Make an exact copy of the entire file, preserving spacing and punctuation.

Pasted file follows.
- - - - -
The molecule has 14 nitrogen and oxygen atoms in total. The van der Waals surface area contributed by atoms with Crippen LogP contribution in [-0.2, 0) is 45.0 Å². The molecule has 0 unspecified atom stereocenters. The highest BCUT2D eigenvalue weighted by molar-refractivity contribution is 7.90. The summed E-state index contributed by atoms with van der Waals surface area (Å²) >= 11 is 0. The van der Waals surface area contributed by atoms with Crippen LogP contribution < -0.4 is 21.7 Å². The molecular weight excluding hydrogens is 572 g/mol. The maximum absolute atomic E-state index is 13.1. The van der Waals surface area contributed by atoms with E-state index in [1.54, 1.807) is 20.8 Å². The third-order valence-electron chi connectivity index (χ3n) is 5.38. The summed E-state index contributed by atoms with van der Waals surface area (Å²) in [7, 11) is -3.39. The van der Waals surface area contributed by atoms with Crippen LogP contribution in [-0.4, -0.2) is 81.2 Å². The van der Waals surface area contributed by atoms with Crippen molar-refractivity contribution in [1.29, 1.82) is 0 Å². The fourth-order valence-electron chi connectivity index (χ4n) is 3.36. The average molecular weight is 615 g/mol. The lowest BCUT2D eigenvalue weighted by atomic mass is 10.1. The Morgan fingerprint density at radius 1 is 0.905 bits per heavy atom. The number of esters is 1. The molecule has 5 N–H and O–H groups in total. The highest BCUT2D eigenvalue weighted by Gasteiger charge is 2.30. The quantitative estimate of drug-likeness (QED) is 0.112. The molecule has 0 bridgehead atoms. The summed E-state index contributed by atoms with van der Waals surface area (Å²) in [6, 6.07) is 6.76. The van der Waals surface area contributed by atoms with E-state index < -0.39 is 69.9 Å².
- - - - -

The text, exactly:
The molecule has 14 nitrogen and oxygen atoms in total. The van der Waals surface area contributed by atoms with Crippen LogP contribution in [-0.2, 0) is 45.0 Å². The molecule has 0 unspecified atom stereocenters. The highest BCUT2D eigenvalue weighted by molar-refractivity contribution is 7.90. The summed E-state index contributed by atoms with van der Waals surface area (Å²) >= 11 is 0. The van der Waals surface area contributed by atoms with Crippen LogP contribution < -0.4 is 21.7 Å². The molecular weight excluding hydrogens is 572 g/mol. The maximum absolute atomic E-state index is 13.1. The van der Waals surface area contributed by atoms with E-state index in [1.54, 1.807) is 20.8 Å². The third-order valence-electron chi connectivity index (χ3n) is 5.38. The summed E-state index contributed by atoms with van der Waals surface area (Å²) in [7, 11) is -3.39. The van der Waals surface area contributed by atoms with Crippen LogP contribution in [-0.4, -0.2) is 81.2 Å². The van der Waals surface area contributed by atoms with Crippen molar-refractivity contribution in [1.29, 1.82) is 0 Å². The fourth-order valence-electron chi connectivity index (χ4n) is 3.36. The average molecular weight is 615 g/mol. The lowest BCUT2D eigenvalue weighted by atomic mass is 10.1. The Morgan fingerprint density at radius 1 is 0.905 bits per heavy atom. The number of esters is 1. The molecule has 5 N–H and O–H groups in total. The highest BCUT2D eigenvalue weighted by Gasteiger charge is 2.30. The quantitative estimate of drug-likeness (QED) is 0.112. The molecule has 0 bridgehead atoms. The summed E-state index contributed by atoms with van der Waals surface area (Å²) in [6, 6.07) is 6.76. The van der Waals surface area contributed by atoms with E-state index < -0.39 is 69.9 Å².